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Everything I have read online seems to indicate that start / stop technology reduces air pollution, is (marginally) better for the engine, reduces emissions and is more economical (link1, link2, link3). My calculations, if correct, show that the difference between idling and not idling could save 30% of pollution at major junctions.

So, why is it not law for start/stop technology to be fitted as standard on all new cars (UK / EU)? (the 2019 Hyundai i10 has no option for start/stop at all, neither does the Citroen C3 2020 French model)

  • The real question is: Why are new cars built at all? – Erik Oct 15 at 9:31
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The simple answer is because any feature costs money, so car makers won't include it unless they're forced to. On some models it's available as an option for extra cost - which relies on the purchaser wanting it. On others, where there's no option, it hasn't been designed for that model, so there's design cost as well as per-unit cost to consider.

As this is a fairly simple technology, and has been around for over 10 years (I first came across it in a hired BMW 1-series diesel, in a job I left in 2009), the question becomes why hasn't it been mandatory in new cars for the last few years? That's more of a political question, but small partial solutions are often overlooked in favour of a perceived panacea later (electric cars in this case). Hybrid cars of course include auto-stop, and for a while it was thought that we'd all be driving those. The actual benefit is limited by the number of years cars typically last anyway - it takes a long time for a mandatory feature to become a significant fraction of cars on the road

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There is another possible reason, just a theory mind. Small cars may pass emissions testing without the need for the technology whereas large cars must have it to pass. In other words, it is not necessary for small cars to have the technology to meet emission requirements.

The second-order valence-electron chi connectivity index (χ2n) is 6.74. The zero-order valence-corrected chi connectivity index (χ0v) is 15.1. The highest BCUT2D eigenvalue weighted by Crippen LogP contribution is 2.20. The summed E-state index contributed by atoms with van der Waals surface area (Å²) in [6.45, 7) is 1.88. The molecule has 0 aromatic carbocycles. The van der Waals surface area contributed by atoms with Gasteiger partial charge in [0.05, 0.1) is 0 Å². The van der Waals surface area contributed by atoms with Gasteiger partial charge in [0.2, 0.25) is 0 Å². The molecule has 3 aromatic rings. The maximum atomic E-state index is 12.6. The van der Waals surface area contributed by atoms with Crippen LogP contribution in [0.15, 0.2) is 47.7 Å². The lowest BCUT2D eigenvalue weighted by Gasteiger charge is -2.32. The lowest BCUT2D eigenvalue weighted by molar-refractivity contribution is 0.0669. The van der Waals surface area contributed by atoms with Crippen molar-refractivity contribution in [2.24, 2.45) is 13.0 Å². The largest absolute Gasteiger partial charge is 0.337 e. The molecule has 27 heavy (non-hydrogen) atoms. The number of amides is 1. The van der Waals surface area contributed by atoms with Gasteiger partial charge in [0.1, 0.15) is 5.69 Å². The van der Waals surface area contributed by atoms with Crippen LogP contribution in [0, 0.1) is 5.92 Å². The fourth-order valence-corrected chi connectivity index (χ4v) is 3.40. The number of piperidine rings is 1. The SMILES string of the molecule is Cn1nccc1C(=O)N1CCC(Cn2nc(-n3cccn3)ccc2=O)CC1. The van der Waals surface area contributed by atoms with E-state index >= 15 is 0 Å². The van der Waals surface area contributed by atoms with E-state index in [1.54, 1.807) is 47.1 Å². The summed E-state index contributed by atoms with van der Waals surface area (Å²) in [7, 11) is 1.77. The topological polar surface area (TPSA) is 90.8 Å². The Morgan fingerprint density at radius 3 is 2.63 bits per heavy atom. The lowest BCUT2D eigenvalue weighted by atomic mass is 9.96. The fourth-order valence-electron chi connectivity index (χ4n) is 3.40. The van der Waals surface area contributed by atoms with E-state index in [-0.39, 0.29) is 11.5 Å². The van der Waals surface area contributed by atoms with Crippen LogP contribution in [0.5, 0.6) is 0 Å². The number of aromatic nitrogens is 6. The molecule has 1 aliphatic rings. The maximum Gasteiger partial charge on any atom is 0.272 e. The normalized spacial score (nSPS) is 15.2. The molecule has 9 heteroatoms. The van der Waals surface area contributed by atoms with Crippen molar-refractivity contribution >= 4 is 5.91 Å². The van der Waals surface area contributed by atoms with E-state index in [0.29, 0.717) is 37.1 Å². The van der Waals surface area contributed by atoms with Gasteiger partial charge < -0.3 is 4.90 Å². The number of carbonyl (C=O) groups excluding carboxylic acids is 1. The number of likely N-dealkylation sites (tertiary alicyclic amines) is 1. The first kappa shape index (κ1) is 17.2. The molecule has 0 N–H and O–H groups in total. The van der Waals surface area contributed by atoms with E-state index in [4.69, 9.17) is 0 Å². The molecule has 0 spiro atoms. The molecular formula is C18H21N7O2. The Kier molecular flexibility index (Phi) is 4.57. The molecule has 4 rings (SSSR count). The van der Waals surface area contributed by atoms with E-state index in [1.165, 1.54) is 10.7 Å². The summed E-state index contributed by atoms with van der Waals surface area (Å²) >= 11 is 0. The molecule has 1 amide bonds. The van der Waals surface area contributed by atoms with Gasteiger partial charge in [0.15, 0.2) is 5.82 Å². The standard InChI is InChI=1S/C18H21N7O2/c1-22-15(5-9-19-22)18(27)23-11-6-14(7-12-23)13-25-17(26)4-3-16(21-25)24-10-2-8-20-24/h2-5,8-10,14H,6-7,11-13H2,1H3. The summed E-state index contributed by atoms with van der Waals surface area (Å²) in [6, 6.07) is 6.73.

(although of course, the vehicles could, with start-stop, still benefit from a 12% reduction in emissions)

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The best start-stop automotive system is a small hybrid system that does nothing more than roll the vehicle the first five to ten feet from a stop. Of course the internal-combustion-engine starts up during that roll.

But current hybrid systems are larger, heavier, and more expensive than just a system for beginning a roll from a stop.

Now the best hybrid is the BMW i8 because it uses the hybrid system to make an overall four-wheel-drive. However, even that car can be used for a short range in an all-electric mode such that after the sort range then the hybrid system is no longer available for assisting the internal-combustion-engine.

These larger hybrid systems work best as assisting the internal-combustion-engine such that there is then less load on the internal-combustion-engine. However, these hybrid systems are very large so as to have a short all-electric range which of course quickly depletes the hybrid system. Also, the weight and cost is too much with the larger hybrid systems.

The car I recommend for the average driver is a rear-wheel-drive sedan or coupe with a 2.0 turbocharged engine and no hybrid system. The turbocharged engine makes good torque which is a feeling that most drivers like. Also, the peak torque is at low RPM which helps city driving and improves city MPG. Just watch out for vehicle weight even here.

Well, the cities could limit non-commercial vehicles to 2.0 engine size during business hours and could limit commercial vehicles to 3.0 engine size during business hours. The quickest and easiest way to reduce vehicle pollution would be for the cities to pass laws.

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    Thank you for answering, but do you know why the UK or EU is not making start-stop technology mandatory? Because that's the OP's question. – THelper Oct 13 at 7:06
  • There's a conflict between small vehicle hybrid systems, which can be start-stop technology, and large hybrid systems which are much more than a start-stop technology. The popularity of the large hybrid systems is why start-stop technology is not featured. But I warn about the weight, expense, and chosen method of use of large hybrid systems. – S Spring Oct 13 at 15:42

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